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Conduit Reels Make Great Bale, Grain Feeders
Dan Jost makes round bale feeders out of conduit reels. He has even used the big reels for roofing a feed wagon. Originally the reels carried rolls of heavy-duty conduit used to bury power and telephone lines.
  “They’re hard to find, but I knew a guy who had access to some,” says Jost.
  Each 8-ft. dia. reel side is formed from steel rings and eight, 4-ft. steel spokes that join at the center. Jost cut the spokes away and used his 6-in. grinder to smooth rough spots on the rings.
  Using the rings and spokes, he made a fairly standard size bale feeder for the friend who provided the reels. He also built a shorter one for his own Lowline Angus. Between their smaller size and horns on some, a standard full-size feeder doesn’t work.
  “Both feeders have a lower section made from two rings and 16-in. lengths of spokes,” says Jost. “I bought 16-in. wide strips of 18-gauge steel and welded it to the outside of the rings. I wanted it heavy enough to weld, to stand up to the cattle and to move around with a bale spear on my loader.”
  To finish his friend’s full-size bale feeder, he added a third ring. Spreader bars mounted at an angle between the second and third ring give it a full height of about 45 in.
  For the upper portion of his own feeder, Jost recycled U-shaped hoops from some old Durabilt bale feeders. They were the right height and allowed an animal with horns to feed without getting snagged as he pulled away.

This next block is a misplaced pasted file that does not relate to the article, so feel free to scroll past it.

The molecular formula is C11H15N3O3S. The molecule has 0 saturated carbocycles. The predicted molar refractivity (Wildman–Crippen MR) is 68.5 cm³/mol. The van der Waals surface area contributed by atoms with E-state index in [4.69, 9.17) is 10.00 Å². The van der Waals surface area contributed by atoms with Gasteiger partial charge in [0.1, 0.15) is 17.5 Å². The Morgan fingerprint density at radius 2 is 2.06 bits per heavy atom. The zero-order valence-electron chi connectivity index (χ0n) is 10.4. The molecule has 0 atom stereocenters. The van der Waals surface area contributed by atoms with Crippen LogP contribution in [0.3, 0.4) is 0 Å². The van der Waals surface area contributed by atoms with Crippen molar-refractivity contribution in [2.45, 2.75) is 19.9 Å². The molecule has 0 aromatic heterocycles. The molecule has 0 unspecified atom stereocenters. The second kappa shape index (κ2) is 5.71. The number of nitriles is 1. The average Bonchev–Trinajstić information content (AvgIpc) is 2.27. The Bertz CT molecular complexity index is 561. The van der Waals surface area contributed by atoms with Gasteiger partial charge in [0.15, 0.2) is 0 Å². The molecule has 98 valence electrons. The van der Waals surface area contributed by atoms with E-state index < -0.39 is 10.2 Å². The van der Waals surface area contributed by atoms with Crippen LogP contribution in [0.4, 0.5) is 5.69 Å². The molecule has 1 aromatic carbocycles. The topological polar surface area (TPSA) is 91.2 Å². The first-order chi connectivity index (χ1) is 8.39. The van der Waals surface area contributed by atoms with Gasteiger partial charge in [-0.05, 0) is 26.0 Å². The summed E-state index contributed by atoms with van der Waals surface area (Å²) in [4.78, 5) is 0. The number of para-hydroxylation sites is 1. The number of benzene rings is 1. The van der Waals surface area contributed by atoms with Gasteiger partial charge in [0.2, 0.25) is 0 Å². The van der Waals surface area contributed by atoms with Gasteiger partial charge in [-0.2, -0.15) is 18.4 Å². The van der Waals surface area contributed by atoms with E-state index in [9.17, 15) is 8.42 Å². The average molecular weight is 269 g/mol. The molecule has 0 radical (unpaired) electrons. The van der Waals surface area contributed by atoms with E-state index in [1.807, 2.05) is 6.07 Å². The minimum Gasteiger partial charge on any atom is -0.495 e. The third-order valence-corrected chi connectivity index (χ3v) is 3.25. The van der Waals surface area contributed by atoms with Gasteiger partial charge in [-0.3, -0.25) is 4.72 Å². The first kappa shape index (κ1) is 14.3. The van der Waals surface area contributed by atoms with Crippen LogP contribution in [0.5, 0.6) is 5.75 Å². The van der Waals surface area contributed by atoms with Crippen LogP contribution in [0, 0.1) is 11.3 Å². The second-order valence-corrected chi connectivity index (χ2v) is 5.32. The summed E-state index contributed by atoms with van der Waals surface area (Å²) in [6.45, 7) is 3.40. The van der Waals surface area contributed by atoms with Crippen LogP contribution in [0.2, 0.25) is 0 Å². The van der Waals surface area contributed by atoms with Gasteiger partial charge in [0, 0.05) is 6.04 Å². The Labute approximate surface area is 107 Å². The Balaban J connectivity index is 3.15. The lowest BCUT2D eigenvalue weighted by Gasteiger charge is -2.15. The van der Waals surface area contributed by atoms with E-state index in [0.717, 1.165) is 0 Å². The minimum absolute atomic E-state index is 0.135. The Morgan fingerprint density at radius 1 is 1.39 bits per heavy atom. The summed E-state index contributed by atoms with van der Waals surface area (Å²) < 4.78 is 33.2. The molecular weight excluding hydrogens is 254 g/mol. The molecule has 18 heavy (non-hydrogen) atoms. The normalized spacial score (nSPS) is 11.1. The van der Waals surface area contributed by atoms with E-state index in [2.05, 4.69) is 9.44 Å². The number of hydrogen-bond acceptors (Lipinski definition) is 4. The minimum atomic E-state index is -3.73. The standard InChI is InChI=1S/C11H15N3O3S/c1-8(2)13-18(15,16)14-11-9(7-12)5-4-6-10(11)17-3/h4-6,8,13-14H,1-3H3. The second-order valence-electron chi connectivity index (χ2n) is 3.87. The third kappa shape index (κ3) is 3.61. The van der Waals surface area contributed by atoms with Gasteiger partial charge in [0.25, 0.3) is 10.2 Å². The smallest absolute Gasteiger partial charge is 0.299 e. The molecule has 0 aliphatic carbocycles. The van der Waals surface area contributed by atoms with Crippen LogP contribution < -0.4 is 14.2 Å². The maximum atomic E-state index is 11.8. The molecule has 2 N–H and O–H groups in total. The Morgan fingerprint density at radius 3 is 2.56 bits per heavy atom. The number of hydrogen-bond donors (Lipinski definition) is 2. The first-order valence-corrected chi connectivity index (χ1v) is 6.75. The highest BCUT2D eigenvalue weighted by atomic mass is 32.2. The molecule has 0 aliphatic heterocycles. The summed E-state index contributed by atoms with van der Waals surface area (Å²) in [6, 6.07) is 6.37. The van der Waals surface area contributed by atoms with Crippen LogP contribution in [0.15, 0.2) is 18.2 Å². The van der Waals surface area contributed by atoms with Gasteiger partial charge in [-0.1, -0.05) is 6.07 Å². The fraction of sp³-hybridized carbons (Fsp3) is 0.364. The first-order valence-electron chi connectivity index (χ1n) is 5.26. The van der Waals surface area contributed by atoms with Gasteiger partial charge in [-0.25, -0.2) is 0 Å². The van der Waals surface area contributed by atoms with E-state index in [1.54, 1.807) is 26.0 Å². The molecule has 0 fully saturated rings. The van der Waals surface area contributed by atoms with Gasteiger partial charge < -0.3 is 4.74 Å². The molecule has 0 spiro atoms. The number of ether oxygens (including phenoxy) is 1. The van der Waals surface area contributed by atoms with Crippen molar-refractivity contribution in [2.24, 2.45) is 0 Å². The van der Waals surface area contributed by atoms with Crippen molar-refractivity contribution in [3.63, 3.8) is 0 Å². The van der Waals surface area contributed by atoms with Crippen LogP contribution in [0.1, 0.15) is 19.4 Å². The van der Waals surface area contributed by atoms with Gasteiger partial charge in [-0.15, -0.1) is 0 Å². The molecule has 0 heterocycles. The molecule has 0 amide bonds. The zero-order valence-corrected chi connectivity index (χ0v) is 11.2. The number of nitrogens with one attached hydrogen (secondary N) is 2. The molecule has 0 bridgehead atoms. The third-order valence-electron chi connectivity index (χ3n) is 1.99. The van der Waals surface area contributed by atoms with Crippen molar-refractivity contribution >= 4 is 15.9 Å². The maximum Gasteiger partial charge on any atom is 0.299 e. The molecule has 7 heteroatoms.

“I saw the Durabilt feeders in a pile at this farm,” explains Jost. “I stopped and offered the owner $10 for the lot, and he took it and then gave me some more hoops stacked up against a silo.”
  The hoops were still solid, though the remainder of the Durabilts was rusted out. “I broke the hoops off and welded them to the top of the feeder rings,” says Jost. “I ended up with enough hoops to make 2 more bale feeders.”
  Jost says the rings from the conduit reels have worked great for other projects as well. He fabricated a rounded steel roof over a feed wagon/feeder. He cut 5 rings to match the width of the wagon, added cross members and covered it with steel roofing. The half circle front end was cut from steel, while the rear end was made from wood with a door for checking feed levels. Jost made a top fill door, mounting it to rings at the front of the wagon.
  Other changes to the wagon turned it into a feeder that handles the 8 head Jost normally feeds out each year. He replaced the rusted out floor with tongue and groove flooring and added a feeder tray at the back end using an auger tray from a scrapped out chopper. Jost designed a manual unloading auger, allowing him to move the feeder wagon as needed.
  “I bought a 4-in. auger at auction for $50, removed the motor and cut holes in the top of the auger tube,” he said. “I cut a hole in the back end of the wagon and shoved the auger through.”
  With the auger reaching from one end to the other it can gather feed the length of the wagon. To fill the feeder tray, Jost simply turns the drive pulley by hand. To make it easier, he added a steering wheel knob.
  “I just crank it round like a steering wheel to fill the feeder tray,” says Jost. “It’s a flat floor so at some point I have to go inside and shovel feed to the end.”
  He says one fill of the feeding tray is about what his calves will eat in a day. While he could have automated it, the manual nature has an added benefit.
  “I like to get into the yard with them to see how they are doing each day,” says Jost. “Having to fill the tray makes sure I do.”
  Contact: FARM SHOW Followup, Dan Jost, 17992 Co. Rd. 49, Richmond, Minn. 56368 (ph 320 980-6176).

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2016 - Volume #40, Issue #2